We are still receiving inquiries and complaints about our treatment of the lake this week. One caller was clearly upset, having returned home to find that the treatment had already been done, and feeling that he had not had a say. He is a resident of Thetford, and a regular user of the lake. He had thought that there would be another hearing, or perhaps a town vote, before any action was taken. I explained that the lake belongs to the State, which had the responsibility for the final decision to treat the lake. I told him that the lake association had acted because none of the three towns had wanted to be responsible for the treatment.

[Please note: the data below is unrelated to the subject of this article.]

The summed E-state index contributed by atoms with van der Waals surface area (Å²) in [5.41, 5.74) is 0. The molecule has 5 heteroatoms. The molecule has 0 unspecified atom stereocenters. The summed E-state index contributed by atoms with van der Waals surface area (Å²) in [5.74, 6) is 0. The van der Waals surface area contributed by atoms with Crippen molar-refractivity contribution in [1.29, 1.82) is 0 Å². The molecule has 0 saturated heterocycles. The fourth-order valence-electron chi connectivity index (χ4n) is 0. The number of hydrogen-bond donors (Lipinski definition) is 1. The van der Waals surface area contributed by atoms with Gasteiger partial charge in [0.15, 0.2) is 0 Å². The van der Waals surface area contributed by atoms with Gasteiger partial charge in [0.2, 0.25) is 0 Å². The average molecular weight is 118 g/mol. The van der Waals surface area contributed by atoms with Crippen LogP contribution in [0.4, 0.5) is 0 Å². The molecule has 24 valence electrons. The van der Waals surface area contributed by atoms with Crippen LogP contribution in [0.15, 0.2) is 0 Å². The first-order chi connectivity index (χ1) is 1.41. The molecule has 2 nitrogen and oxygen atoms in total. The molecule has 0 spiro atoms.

Part of his concern seemed to come from his belief that that triclopyr (the chemical we used) had been shown to cause harm to humans by the State of Washington. I assured him that the State of Washington, or at least their Department of Ecology which is responsible for such things, had approved triclopyr for use in its water bodies. I concluded that it seemed unlikely that they had also found any danger of harm to humans.
I did misinform him in one regard, however. I asserted that I had put a link to Washington’s triclopyr information on this blog. I correct that error now. HERE is the relevant portion of their Environmental Impact Statement (EIS) for Permitted Use of Triclopyr. It is a particularly comprehensive look at how triclopyr affects different plants, invertebrates, fish, birds, and animals. Also how it behaves in soils, floods, surface water, and ground water. I commend this resource to your attention.
On the other hand, we are receiving many more expressions of gratitude than criticisms. More than a few have said “it’s about time.”